ProductivityProject Management

How to Stay Focused When Assigned to Multiple Projects at Once

In theory, if you involve a person with specialized expertise in multiple projects, that person can “share the love” and sprinkle some genius across all of them. And that is true, but a lot of risks and friction come with that task-switching. In an article for Harvard Business Review, Heidi K. Gardner and Mark Mortensen describe how you can more safely and effectively manage your time across projects.

Focus in Chunks

First, you should prioritize work. This means not taking on work just because it is “urgent,” but rather because it is genuinely important and is pertinent to approaching deadlines. You need to take a holistic approach to how you choose to spend time across all projects. But when you do have a definite task on your hands, the authors say to commit completely to it and not allow interruptions. Set a “must-achieve outcome” and do not stop until it is met. Approaching your work in this way ensures that each task receives its deserved attention, even when you have competing obligations.

Another thing you must do is set and communicate your expectations as it pertains to working multiple projects. Toward this end, the authors recommend setting up an automatic email reply when you are engaged in deep-level work, one that tells them you will not be responding to email until later in the day. This lets people know you are paying attention—but not right this second. In fact, just letting people know at all that you have seen a request and intend to act on it in the near-ish future is good enough to satisfy most people.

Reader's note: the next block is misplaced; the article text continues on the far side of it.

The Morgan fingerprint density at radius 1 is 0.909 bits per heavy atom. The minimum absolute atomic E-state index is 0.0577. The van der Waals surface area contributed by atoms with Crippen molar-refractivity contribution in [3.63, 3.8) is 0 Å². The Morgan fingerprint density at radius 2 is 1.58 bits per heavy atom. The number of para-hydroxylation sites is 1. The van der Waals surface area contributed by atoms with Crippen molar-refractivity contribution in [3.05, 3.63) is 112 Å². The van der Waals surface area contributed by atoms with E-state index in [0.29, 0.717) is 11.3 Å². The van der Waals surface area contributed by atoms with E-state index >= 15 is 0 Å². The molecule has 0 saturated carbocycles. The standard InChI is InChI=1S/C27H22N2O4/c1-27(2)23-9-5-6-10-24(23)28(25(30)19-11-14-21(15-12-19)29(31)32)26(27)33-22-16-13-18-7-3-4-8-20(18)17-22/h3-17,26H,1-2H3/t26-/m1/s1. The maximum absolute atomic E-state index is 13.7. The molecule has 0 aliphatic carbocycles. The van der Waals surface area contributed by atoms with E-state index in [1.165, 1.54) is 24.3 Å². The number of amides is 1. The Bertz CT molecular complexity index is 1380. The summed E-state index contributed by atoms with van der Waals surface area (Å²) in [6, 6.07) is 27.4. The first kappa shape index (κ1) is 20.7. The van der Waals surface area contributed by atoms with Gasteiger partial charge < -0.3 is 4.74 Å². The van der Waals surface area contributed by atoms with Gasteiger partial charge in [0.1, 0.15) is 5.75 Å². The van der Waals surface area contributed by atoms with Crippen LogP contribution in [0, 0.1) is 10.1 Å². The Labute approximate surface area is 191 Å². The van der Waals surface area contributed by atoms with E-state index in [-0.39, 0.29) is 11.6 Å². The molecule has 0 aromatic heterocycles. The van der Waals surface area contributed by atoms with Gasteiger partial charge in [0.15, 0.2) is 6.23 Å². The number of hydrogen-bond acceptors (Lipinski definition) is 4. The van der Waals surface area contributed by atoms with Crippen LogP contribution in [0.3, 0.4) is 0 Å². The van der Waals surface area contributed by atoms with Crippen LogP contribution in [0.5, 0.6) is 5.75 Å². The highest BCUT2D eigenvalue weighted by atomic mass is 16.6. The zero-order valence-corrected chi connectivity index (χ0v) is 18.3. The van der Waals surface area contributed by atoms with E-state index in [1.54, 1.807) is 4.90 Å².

Lastly, as you work, you need to be thinking about ways to further your own personal development. In many cases, this could be as simple as learning something new from your fellow teammates. The challenge is just to find the time for it. But the authors say to force yourself to make the time:

After identifying your development goals, block out time for actual learning. Research shows that a critical determinant of learning is time spent reflecting on and integrating new information. This is a challenge, because multiteaming forces us to jump between projects with the express goal of reducing downtime. Therefore, you need to intentionally and explicitly schedule time for reflection. Obviously, you can’t go overboard and become a bottleneck just to carve out contemplation time, but make sure team members see reflection as “real work.”

You can view the original article here:

John Friscia

John Friscia was the Editor of Computer Aid's Accelerating IT Success from 2015 through 2018. He began working for Computer Aid, Inc. in 2013 and grew in every possible way in his time there. John graduated summa cum laude from Shippensburg University with a B.A. in English.

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